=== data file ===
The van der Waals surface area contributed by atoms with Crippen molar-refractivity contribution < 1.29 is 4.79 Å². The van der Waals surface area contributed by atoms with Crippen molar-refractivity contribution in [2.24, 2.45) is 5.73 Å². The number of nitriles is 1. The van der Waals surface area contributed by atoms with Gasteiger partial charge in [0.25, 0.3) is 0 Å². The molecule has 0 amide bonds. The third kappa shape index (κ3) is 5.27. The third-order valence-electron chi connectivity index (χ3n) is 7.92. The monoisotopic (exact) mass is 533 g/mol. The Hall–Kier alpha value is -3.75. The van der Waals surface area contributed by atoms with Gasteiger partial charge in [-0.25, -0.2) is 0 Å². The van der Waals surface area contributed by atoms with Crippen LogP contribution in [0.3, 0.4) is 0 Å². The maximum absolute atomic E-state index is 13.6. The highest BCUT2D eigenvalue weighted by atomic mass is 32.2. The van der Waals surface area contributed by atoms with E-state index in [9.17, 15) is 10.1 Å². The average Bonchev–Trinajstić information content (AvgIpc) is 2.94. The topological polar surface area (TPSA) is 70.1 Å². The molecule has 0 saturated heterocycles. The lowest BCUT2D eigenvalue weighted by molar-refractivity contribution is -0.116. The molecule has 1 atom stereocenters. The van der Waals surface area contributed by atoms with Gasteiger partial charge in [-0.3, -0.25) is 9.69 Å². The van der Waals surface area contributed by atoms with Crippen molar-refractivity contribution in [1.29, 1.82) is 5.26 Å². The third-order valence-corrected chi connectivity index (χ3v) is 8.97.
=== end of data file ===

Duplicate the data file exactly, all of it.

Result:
The van der Waals surface area contributed by atoms with Crippen molar-refractivity contribution < 1.29 is 4.79 Å². The van der Waals surface area contributed by atoms with Crippen molar-refractivity contribution in [2.24, 2.45) is 5.73 Å². The number of nitriles is 1. The van der Waals surface area contributed by atoms with Gasteiger partial charge in [0.25, 0.3) is 0 Å². The molecule has 0 amide bonds. The third kappa shape index (κ3) is 5.27. The third-order valence-electron chi connectivity index (χ3n) is 7.92. The monoisotopic (exact) mass is 533 g/mol. The Hall–Kier alpha value is -3.75. The van der Waals surface area contributed by atoms with Gasteiger partial charge in [-0.25, -0.2) is 0 Å². The van der Waals surface area contributed by atoms with Crippen LogP contribution in [0.3, 0.4) is 0 Å². The maximum absolute atomic E-state index is 13.6. The highest BCUT2D eigenvalue weighted by atomic mass is 32.2. The van der Waals surface area contributed by atoms with E-state index in [9.17, 15) is 10.1 Å². The average Bonchev–Trinajstić information content (AvgIpc) is 2.94. The topological polar surface area (TPSA) is 70.1 Å². The molecule has 0 saturated heterocycles. The lowest BCUT2D eigenvalue weighted by molar-refractivity contribution is -0.116. The molecule has 1 atom stereocenters. The van der Waals surface area contributed by atoms with Gasteiger partial charge in [-0.3, -0.25) is 9.69 Å². The van der Waals surface area contributed by atoms with Crippen molar-refractivity contribution in [1.29, 1.82) is 5.26 Å². The third-order valence-corrected chi connectivity index (χ3v) is 8.97.